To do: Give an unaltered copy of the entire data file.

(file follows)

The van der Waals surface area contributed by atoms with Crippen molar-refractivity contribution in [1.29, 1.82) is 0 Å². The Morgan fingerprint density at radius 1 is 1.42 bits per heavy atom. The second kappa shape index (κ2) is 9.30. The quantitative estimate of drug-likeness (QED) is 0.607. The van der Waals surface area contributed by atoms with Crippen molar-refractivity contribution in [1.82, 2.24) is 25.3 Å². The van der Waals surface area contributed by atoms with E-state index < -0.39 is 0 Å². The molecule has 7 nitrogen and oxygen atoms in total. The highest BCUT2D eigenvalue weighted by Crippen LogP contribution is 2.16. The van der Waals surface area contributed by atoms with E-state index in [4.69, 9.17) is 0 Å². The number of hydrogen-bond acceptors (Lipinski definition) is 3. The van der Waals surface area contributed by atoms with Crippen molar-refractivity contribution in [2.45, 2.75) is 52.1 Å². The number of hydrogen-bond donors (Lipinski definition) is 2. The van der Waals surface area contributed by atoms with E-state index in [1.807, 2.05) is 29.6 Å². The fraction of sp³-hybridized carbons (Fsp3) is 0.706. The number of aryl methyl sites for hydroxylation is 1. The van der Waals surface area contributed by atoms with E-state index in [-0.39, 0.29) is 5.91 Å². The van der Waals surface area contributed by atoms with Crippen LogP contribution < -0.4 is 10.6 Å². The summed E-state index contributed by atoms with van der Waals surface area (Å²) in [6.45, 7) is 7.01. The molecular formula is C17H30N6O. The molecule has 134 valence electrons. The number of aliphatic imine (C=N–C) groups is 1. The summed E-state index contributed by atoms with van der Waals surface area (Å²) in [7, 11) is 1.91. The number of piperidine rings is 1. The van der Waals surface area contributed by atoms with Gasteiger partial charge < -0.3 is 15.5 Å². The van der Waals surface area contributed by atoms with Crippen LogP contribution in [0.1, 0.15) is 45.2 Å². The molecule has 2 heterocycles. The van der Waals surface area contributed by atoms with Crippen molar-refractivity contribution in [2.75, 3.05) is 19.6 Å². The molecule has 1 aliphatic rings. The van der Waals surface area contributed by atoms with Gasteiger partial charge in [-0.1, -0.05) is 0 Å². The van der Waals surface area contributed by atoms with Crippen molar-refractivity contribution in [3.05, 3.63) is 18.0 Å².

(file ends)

The van der Waals surface area contributed by atoms with Crippen molar-refractivity contribution in [1.29, 1.82) is 0 Å². The Morgan fingerprint density at radius 1 is 1.42 bits per heavy atom. The second kappa shape index (κ2) is 9.30. The quantitative estimate of drug-likeness (QED) is 0.607. The van der Waals surface area contributed by atoms with Crippen molar-refractivity contribution in [1.82, 2.24) is 25.3 Å². The van der Waals surface area contributed by atoms with E-state index < -0.39 is 0 Å². The molecule has 7 nitrogen and oxygen atoms in total. The highest BCUT2D eigenvalue weighted by Crippen LogP contribution is 2.16. The van der Waals surface area contributed by atoms with E-state index in [4.69, 9.17) is 0 Å². The number of hydrogen-bond acceptors (Lipinski definition) is 3. The van der Waals surface area contributed by atoms with Crippen molar-refractivity contribution in [2.45, 2.75) is 52.1 Å². The number of hydrogen-bond donors (Lipinski definition) is 2. The van der Waals surface area contributed by atoms with E-state index in [1.807, 2.05) is 29.6 Å². The fraction of sp³-hybridized carbons (Fsp3) is 0.706. The number of aryl methyl sites for hydroxylation is 1. The van der Waals surface area contributed by atoms with E-state index in [-0.39, 0.29) is 5.91 Å². The van der Waals surface area contributed by atoms with Crippen LogP contribution < -0.4 is 10.6 Å². The summed E-state index contributed by atoms with van der Waals surface area (Å²) in [6.45, 7) is 7.01. The molecular formula is C17H30N6O. The molecule has 134 valence electrons. The number of aliphatic imine (C=N–C) groups is 1. The summed E-state index contributed by atoms with van der Waals surface area (Å²) in [7, 11) is 1.91. The number of piperidine rings is 1. The van der Waals surface area contributed by atoms with Gasteiger partial charge < -0.3 is 15.5 Å². The van der Waals surface area contributed by atoms with Crippen LogP contribution in [0.1, 0.15) is 45.2 Å². The molecule has 2 heterocycles. The van der Waals surface area contributed by atoms with Crippen molar-refractivity contribution in [2.75, 3.05) is 19.6 Å². The molecule has 1 aliphatic rings. The van der Waals surface area contributed by atoms with Gasteiger partial charge in [-0.1, -0.05) is 0 Å². The van der Waals surface area contributed by atoms with Crippen molar-refractivity contribution in [3.05, 3.63) is 18.0 Å².